INDIANAPOLIS — The few are getting fewer, but Arthur Leenerman will be at an event this week memorializing the worst open-sea disaster in U.S. naval history, the loss of hundreds of sailors at sea at the end of World War II.
The Sibley native, now 95, will attend a reunion — 74 years later — of USS Indianapolis survivors.
On July 30, 1945, in the midnight hour, a Japanese sub fired six torpedoes at the huge ship.
Two of them hit. One ignited an ammunition magazine, killing most of the officers.
In 12 minutes, the ship was 3 miles deep in the Philippine Sea.
About 300 men went down with the ship. The other 900 were left floating without food or supplies and without the Navy knowing they were missing, because the mission was top secret — hauling an atomic bomb to the island of Tinian, where a bomber could pick it up.
During the ordeal, Leenerman found a potato in the water, his only food for days.
“If somebody died, you took their life jacket for someone else,” he recalled recently.
Four days later, when they were found, two-thirds had died of dehydration, wounds and shark attacks. Only 316 men survived.
He’s formed bonds with USS Indianapolis survivors that he didn’t know on the ship. The reunion is set for Thursday to Sunday in Indianapolis.
“The memorial service on Saturday morning is a solemn remembrance of all who served on the Indianapolis, the 879 who perished in the sinking and the survivors who have passed since 1945,” said Peggy McCall Campo, secretary of the USS Indianapolis Survivors Organization.
Her father, Don McCall, 92, of Champaign, died two years ago. The USS Indianapolis veteran earned eight battle stars, including action at Tarawa, Marshall Islands, Philippine Sea, Iwo Jima and Okinawa.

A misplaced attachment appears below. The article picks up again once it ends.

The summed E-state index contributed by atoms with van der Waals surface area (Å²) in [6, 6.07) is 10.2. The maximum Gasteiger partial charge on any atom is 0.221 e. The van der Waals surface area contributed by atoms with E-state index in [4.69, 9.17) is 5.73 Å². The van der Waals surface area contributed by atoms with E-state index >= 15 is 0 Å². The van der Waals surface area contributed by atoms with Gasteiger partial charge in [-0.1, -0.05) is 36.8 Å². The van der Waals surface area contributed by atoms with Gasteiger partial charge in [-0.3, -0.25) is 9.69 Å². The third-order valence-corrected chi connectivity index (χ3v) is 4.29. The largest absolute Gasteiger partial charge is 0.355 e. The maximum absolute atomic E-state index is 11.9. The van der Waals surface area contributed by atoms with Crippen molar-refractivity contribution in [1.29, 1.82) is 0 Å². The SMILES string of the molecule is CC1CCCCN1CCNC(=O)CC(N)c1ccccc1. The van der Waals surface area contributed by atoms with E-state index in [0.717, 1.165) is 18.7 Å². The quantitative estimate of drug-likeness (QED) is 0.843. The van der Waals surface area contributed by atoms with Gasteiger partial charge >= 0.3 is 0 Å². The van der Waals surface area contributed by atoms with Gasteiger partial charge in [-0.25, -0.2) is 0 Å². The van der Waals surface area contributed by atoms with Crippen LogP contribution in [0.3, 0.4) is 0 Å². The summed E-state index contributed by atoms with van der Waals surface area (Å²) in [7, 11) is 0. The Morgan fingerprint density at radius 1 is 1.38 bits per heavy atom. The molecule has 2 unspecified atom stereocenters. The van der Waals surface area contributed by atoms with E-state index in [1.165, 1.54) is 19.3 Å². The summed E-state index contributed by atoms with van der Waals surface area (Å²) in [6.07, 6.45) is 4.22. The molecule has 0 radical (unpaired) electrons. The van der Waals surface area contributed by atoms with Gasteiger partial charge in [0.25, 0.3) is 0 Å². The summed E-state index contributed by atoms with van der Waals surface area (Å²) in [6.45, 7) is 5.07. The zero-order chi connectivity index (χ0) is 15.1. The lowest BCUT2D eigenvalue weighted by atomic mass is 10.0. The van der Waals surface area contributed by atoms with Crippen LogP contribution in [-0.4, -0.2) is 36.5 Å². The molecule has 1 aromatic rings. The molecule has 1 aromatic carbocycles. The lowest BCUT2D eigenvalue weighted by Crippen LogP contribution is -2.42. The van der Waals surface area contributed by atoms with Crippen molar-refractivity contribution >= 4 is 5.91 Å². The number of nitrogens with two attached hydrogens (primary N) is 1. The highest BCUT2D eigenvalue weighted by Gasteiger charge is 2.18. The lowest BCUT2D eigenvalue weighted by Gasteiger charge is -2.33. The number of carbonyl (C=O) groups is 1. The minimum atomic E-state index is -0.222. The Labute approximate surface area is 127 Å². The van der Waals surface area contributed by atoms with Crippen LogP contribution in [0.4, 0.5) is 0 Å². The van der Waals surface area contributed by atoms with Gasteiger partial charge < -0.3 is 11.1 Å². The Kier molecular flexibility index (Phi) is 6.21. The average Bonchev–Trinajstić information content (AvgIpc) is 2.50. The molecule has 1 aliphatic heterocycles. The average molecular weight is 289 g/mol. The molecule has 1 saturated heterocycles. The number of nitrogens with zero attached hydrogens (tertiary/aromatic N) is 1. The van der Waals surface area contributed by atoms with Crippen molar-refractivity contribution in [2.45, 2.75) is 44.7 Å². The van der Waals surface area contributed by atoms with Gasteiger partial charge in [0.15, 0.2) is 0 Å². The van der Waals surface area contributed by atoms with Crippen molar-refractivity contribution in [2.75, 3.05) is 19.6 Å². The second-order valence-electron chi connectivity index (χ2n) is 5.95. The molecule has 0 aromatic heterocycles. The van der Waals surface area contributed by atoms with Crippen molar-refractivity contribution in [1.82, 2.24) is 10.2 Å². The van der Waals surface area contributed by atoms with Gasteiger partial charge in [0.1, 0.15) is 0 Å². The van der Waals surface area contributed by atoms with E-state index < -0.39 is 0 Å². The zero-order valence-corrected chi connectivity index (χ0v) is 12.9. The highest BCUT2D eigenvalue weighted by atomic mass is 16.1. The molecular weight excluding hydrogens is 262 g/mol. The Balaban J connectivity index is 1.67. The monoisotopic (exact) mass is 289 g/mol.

“We honor the service and sacrifice of all the men — a total crew of 1,195,” Campo said.
Leenerman said the reunions are moving experiences for him. It’s a bittersweet time.
“I’m happy that all the veterans are getting recognition,” he said.
Most recently, a Congressional Gold Medal for the survivors was signed into law. It will be presented later this year.
According to the law, it was awarded collectively to the crew of the USS Indianapolis, in recognition of their perseverance, bravery and service to the United States.
“We have received other medals,” Leenerman noted.
Over the years, Leenerman and Mr. McCall became close friends.
Now, with the passage of time, there are only 12 survivors left, Campo said.
He has hopes for a great reunion. Eight are registered for this weekend’s events. There were only five last year, Campo noted.
Leenerman, who now lives in Mahomet, is going with son Greg to the four-day event. Campo will attend with family.
Leenerman was working a radar watch on the USS Indianapolis.
“They sent me to radar school in the hills of Pearl Harbor for a week,” Leenerman said. “I spent two years on that ship. I’d never been on a big ship and never out of Illinois.”
Leenerman has had a long and productive life, working 34 years with the phone company.
“It was a great company to work for,” he said. “People don’t stay with companies like that anymore.”